It seemingly happened so long ago that the event has assumed elements of urban legend — the saga of the Great Sneaker Spill.
Sometimes referred to as the Great Shoe Spill, the tale recounts an event on May 27, 1990, when, during a sudden violent storm in the North Pacific, five shipping containers were swept off the deck of the freighter Hansea Carrier somewhere between Seoul and Seattle.
Of the 40-foot steel boxes that broke loose and crashed into the ocean, one sank to the bottom and four broke open to spill out a stream of contents that included computer monitors, sex toys and 61,280 Nike sneakers destined for America’s basketball courts and city streets.
The incident went on to become a parable of environmental disaster, as well as a red-letter event in the history of sneakerheads. For months, the buoyant flotilla drifted, carried by wind and currents until, in early 1991, beachcombers reported coming upon batches of the sneakers off Vancouver Island in Canada, pushed north on the Davidson Current. That spring, driven southward by opposing breezes, more of them turned up along the coastlines of Washington and Oregon.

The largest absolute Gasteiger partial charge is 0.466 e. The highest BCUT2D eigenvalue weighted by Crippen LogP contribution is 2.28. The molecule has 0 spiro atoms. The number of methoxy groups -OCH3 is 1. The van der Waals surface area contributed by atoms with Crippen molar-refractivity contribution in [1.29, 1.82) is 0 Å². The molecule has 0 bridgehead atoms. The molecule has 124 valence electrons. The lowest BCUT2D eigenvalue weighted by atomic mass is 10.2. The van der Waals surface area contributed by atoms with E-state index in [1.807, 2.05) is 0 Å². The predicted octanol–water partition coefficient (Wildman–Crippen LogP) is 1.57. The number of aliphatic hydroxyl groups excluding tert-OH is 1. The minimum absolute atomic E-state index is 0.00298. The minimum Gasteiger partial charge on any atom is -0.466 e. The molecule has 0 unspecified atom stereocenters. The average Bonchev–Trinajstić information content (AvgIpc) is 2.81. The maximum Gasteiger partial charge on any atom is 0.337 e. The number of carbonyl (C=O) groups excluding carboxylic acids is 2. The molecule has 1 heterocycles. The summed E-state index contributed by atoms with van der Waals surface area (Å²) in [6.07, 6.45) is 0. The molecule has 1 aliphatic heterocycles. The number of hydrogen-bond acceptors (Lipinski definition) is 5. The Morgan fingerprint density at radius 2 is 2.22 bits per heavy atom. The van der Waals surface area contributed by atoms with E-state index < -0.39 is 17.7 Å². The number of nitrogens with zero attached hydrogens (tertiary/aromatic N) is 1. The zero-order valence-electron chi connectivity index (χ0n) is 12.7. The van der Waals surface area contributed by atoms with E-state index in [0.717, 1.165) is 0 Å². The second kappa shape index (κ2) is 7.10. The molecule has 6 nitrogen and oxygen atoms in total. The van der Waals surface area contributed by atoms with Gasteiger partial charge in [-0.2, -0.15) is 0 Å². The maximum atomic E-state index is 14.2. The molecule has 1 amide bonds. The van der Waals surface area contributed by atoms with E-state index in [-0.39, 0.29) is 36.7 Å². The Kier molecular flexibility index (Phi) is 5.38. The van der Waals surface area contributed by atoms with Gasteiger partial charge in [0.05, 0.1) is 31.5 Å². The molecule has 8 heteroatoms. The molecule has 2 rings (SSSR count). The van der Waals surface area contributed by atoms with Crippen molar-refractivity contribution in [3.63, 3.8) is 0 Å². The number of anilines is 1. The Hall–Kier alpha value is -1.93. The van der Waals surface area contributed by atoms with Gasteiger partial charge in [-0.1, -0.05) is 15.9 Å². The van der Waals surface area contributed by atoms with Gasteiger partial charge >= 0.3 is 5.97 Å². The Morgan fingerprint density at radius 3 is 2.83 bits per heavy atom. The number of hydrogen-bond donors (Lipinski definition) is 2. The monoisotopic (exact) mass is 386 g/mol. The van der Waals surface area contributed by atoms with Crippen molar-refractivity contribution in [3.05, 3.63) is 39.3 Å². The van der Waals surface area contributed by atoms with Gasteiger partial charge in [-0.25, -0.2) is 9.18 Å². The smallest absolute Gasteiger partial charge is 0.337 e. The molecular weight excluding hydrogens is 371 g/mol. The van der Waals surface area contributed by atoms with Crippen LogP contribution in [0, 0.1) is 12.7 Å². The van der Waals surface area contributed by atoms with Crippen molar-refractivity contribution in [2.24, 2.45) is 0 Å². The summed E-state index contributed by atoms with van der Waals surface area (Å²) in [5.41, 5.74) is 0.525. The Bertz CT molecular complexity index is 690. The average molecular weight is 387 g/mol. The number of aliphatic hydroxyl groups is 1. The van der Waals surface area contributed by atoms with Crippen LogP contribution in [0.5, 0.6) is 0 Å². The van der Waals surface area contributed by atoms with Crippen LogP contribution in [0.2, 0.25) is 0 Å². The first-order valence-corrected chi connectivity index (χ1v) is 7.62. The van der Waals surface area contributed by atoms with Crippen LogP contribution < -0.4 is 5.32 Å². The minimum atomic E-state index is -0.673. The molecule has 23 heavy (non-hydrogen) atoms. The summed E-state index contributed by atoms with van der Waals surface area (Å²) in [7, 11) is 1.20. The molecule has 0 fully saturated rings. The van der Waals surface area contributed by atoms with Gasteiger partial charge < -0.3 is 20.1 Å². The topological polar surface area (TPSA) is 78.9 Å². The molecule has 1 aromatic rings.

The Great Sneaker Spill might have gone unremembered had it not been for the enterprising scavengers who washed and resold the flotsam and Curtis Ebbesmeyer, an oceanographer who, alerted to the spill’s existence by his mother, later used it as the basis for a study of little-known currents. That bit of science earned Mr. Ebbesmeyer the sobriquet Doctor Ocean and, for a time, a guest spot on the couches of late-night talk shows.
Early this year, Andy Yoder, an artist in Washington, D.C., who specializes in repurposing everyday objects, happened upon the legend of the Great Sneaker Spill and decided to commemorate it as a means of highlighting the continuing degradation of our marine environment. Creating 250 Nike replicas from recycled trash, Mr. Yoder then arranged them on store shelves in an immersive installation, “Andy Yoder: Overboard,” that went on view on Oct. 24 at the Brattleboro Museum & Art Center in Vermont and also online.
Reached by phone at his studio in northeast Washington, Mr. Yoder, 62, spoke about the Great Sneaker Spill and how it first drew him in. Here are edited excerpts from the conversation.
What about this event resonated for you?
I’d been offered the chance to make a proposal for a show by the arts program CulturalDC. CulturalDC has a mobile art gallery in a reconditioned shipping container, and I immediately got interested in the containers themselves. When I started researching, I came across the incident of the Great Spill.